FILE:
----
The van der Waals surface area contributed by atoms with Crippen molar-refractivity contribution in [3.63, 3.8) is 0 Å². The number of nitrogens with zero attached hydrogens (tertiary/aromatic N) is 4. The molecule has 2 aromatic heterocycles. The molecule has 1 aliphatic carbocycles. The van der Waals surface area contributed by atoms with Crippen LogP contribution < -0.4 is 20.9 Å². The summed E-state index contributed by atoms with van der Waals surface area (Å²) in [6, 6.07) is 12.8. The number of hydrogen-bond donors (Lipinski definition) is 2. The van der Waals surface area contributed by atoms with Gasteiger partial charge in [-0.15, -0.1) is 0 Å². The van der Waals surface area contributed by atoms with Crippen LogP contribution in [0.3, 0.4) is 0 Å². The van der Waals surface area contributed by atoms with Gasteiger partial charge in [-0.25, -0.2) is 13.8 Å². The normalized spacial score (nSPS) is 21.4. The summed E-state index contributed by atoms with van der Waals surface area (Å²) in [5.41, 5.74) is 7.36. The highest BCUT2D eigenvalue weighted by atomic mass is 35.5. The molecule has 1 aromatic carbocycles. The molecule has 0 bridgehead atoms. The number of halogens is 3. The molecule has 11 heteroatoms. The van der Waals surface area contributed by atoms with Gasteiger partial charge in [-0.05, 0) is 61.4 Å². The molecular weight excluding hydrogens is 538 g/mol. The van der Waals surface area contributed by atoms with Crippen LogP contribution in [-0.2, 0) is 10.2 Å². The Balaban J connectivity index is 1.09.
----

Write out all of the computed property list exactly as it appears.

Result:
The van der Waals surface area contributed by atoms with Crippen molar-refractivity contribution in [3.63, 3.8) is 0 Å². The number of nitrogens with zero attached hydrogens (tertiary/aromatic N) is 4. The molecule has 2 aromatic heterocycles. The molecule has 1 aliphatic carbocycles. The van der Waals surface area contributed by atoms with Crippen LogP contribution < -0.4 is 20.9 Å². The summed E-state index contributed by atoms with van der Waals surface area (Å²) in [6, 6.07) is 12.8. The number of hydrogen-bond donors (Lipinski definition) is 2. The van der Waals surface area contributed by atoms with Gasteiger partial charge in [-0.15, -0.1) is 0 Å². The van der Waals surface area contributed by atoms with Crippen LogP contribution in [0.3, 0.4) is 0 Å². The van der Waals surface area contributed by atoms with Gasteiger partial charge in [-0.25, -0.2) is 13.8 Å². The normalized spacial score (nSPS) is 21.4. The summed E-state index contributed by atoms with van der Waals surface area (Å²) in [5.41, 5.74) is 7.36. The highest BCUT2D eigenvalue weighted by atomic mass is 35.5. The molecule has 1 aromatic carbocycles. The molecule has 0 bridgehead atoms. The number of halogens is 3. The molecule has 11 heteroatoms. The van der Waals surface area contributed by atoms with Gasteiger partial charge in [-0.05, 0) is 61.4 Å². The molecular weight excluding hydrogens is 538 g/mol. The van der Waals surface area contributed by atoms with Crippen LogP contribution in [-0.2, 0) is 10.2 Å². The Balaban J connectivity index is 1.09.